Eating disorders affect millions of Americans, and all too many are kids. Body image issues begin young; according to a U.S. News report, approximately 40 percent of American girls ages 9 and 10 reporting being or having been on a diet to lose weight. KidsHealth.org states that eating disorders are so common in America that 1 or 2 out of every 100 students will struggle with one with many developing their disorders between 13 and 17 years old. Long Island Mamas discusses eating disorder FAQs and lists local resources for Long Island families seeking support.
What is an eating disorder?
Eating disorders are treatable medical illnesses. They used to be most frequently found in affluent neighborhoods and in Caucasian female teens, but that’s not true anymore. Eating disorders touch all neighborhoods, ethnic groups, genders, and are even being diagnosed in elementary and middle school-age children. It’s important for families to know what to look for and where to turn for help.
Eating disorders can appear in several different forms:
- Anorexia Nervosa – Characterized by excessive weight loss and an excessively restrictive diet.
- Bulimia Nervosa – Characterized by binging (consuming mass quantities of food) and purging (via laxatives, vomiting, and/or excessive exercise).
- Eating Disorder Not Otherwise Specified – The Diagnostic and Statistical Manual of Mental Disorders IV, or DSM IV, has an extensive list of diagnostic criteria. If someone meets most, but not all, of the necessary symptoms, they are generally diagnosed with Eating Disorder Not Otherwise Specified.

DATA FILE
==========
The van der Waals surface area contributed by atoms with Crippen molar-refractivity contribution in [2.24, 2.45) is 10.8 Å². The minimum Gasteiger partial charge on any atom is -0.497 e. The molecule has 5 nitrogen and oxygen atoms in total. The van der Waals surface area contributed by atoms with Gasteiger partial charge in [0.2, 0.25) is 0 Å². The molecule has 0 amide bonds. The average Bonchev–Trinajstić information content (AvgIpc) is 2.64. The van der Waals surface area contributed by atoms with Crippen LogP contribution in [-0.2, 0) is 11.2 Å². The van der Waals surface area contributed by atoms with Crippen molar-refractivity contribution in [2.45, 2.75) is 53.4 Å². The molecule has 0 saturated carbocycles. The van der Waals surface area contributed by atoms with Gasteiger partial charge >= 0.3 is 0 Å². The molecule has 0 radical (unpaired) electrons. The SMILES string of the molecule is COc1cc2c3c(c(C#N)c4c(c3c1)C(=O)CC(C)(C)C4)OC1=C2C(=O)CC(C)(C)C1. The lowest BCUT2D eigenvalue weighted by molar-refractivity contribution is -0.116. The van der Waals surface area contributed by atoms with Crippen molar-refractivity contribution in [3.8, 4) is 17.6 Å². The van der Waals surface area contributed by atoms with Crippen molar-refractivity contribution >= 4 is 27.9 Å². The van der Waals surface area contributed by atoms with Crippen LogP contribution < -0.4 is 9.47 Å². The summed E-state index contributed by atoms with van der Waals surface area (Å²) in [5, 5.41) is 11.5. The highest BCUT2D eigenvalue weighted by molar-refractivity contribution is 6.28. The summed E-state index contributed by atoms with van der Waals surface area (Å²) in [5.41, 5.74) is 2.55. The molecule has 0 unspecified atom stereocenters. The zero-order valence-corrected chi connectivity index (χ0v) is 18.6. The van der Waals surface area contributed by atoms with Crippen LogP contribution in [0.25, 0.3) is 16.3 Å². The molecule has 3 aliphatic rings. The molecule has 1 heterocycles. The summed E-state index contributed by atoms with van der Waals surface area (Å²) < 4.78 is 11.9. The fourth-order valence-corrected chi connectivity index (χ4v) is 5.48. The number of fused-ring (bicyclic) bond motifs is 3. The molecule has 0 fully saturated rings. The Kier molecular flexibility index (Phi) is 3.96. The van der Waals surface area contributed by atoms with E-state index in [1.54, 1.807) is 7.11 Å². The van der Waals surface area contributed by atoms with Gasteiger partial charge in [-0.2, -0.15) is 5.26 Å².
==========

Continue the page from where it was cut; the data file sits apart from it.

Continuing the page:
Who is at risk for developing eating disorders?
Some groups have a higher risk of developing eating disorders:
- Athletes – Individuals participating in judged sports or activities where body weight is important (ballet, gymnastics, wrestling, dancing, figure skating, etc.) tend to have a high incidence of eating disorders.
- Females – This gender is more likely to develop eating disorders than males. Roughly 90% of all diagnosed cases are young women, but young men are more likely to attempt to control their body weight and size in other ways.
- Abuse Victims – Abuse victims, particularly individuals who were sexually abused as children, run a greater risk of being diagnosed with an eating disorder later in life.
- “Type A” Personalities – These higher strung personalities are also at a high risk. Puberty and hormonal changes in teen years can trigger eating disorders in individuals who like to be in control of everything.
What Should Families Look For?
Drastic personality changes may be an indicator, though look for some specific behaviors associated with eating disorders: avoiding meals/refusal to eat in front of other people, lying about the amount of food eaten, excessive weighing, increased isolation from others, a distorted image of their appearance, evidence of binging/purging/excessive exercise or denial that they have an illness.
Keep in mind that a child or teen can show some symptoms but not have a diagnosable eating disorder. In these situations, talking to them can be helpful in resolving the issues. Contact the child’s guidance counselor or school social worker so that they can assist in monitoring the situation.
How are eating disorders treated?
Treatment plans vary by individual, their age and diagnosis. A combination of psychological counseling, nutritional support services and medication are usually recommended. Hospitalization may be necessary in extreme or prolonged cases.
The following organizations can provide more information about eating disorders and support for families and individuals:
Eating Disorder Associates
ANAD (Anorexia Nervosa and Associated Disorders)
Find local treatment options through its site.
Reaching Out Against Eating Disorders
Offers support groups in Manhattan and Long Island
Psychology & Wellness Services P.C.
Kings Park/Suffolk County/Long Island
North Shore LIJ
Eating Disorders Support Group – Huntington Hospital
By Rachel Minkowsky